Posted August 30, 2012
The use of hydraulic fracturing (fracking) to safely and responsibly develop energy from shale has delivered on its promise of jobs and economic growth for communities across the nation. And the industry is committed to working with communities to address the challenges that come with any economic activity.
One such issue is water use, something that the industry takes very seriously, working closely with local, state and regional officials to get it right. When it comes to drought, the most important aspect regarding water use is not necessarily how much is used in the world or the nation, but rather how much is used where. And we have some answers there:
- In the Barnett Shale water provided to oil and natural gas producers was 0.54% of 2011 total water use in Texas. Completion of a Barnett well requires as much water as a golf course uses in 20 days, or that is used on a mere six acres of corn in a growing season.
- 2010 estimates from the Colorado Oil and Gas Conservation Commission show hydraulic fracturing annually using 0.08% of water supplied in Colorado, about 1/1000th the water required each year for agribusiness in the state, and only 1 ½ percent of the water required by the state’s recreation industry alone.
- And for perhaps the best comparison to New York we can look at nearby Pennsylvania, where natural gas activity has grown rapidly and see that in Pennsylvania: “Marcellus gas drilling uses 1.9 million gallons or about 0.2% of all the daily water withdrawn.” Compare to other industrial users at 770 million gallons a day or aquaculture at 524 million gallons a day, just those two alone are 680 times higher than the water required for Marcellus drilling operations.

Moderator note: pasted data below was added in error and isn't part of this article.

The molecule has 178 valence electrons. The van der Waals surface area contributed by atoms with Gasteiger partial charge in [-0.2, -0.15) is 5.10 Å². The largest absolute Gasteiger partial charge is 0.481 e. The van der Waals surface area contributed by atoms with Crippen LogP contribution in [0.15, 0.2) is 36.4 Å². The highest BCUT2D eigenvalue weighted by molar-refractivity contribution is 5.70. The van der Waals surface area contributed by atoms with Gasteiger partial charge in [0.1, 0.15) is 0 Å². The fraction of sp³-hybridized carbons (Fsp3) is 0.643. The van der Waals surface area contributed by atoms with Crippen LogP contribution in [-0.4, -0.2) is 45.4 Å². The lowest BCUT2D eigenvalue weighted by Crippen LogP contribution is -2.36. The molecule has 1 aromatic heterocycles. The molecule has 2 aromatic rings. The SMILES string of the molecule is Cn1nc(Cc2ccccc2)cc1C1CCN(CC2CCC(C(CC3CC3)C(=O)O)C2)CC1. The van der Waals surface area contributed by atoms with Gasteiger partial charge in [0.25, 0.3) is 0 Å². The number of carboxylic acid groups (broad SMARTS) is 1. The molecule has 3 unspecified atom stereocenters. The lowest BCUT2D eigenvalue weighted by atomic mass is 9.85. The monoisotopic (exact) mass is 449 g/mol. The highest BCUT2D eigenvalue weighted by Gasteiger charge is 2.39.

I bring up New York because, as the state looks at embracing the economic opportunity afforded by the safe and responsible production of natural gas, opponents of development are getting a little, well, hysterical – under both definitions of the word as they couple uncontrollable outbursts of irrationality with wildly funny inaccuracies about hydraulic fracturing.
It started back in June when Josh Fox released a new film falsely claiming, among other things, that fracking causes an increase in breast cancer rates. The AP went to town on that one in an article titled “Some Fracking Critics Using Bad Science,” from the AP:
Opponents of fracking say breast cancer rates have spiked exactly where intensive drilling is taking place - and nowhere else in the state. The claim is used… by Josh Fox, the director of "Gasland," a film that criticizes the industry. Fox, who lives in Brooklyn, has a new short film called "The Sky is Pink."
"But researchers haven't seen a spike in breast cancer rates in the area," said Simon Craddock Lee, a professor of medical anthropology at the University of Texas Southwestern Medical Center. David Risser, an epidemiologist with the Texas Cancer Registry, said "researchers checked state health data and found no evidence of an increase in the counties where the spike supposedly occurred. And Susan G. Komen for the Cure, a major cancer advocacy group based in Dallas, said it sees no evidence of a spike, either… Fox responded to questions by citing a press release from the Centers for Disease Control and Prevention that doesn't support his claim, and a newspaper story that Risser said is "not based on a careful statistical analysis of the data."
Then last week we saw Food and Water Watch claim:
6 percent of hydraulic fracturing (fracking) wells fail immediately, and 50 percent—yes, that’s half—fail over 30 years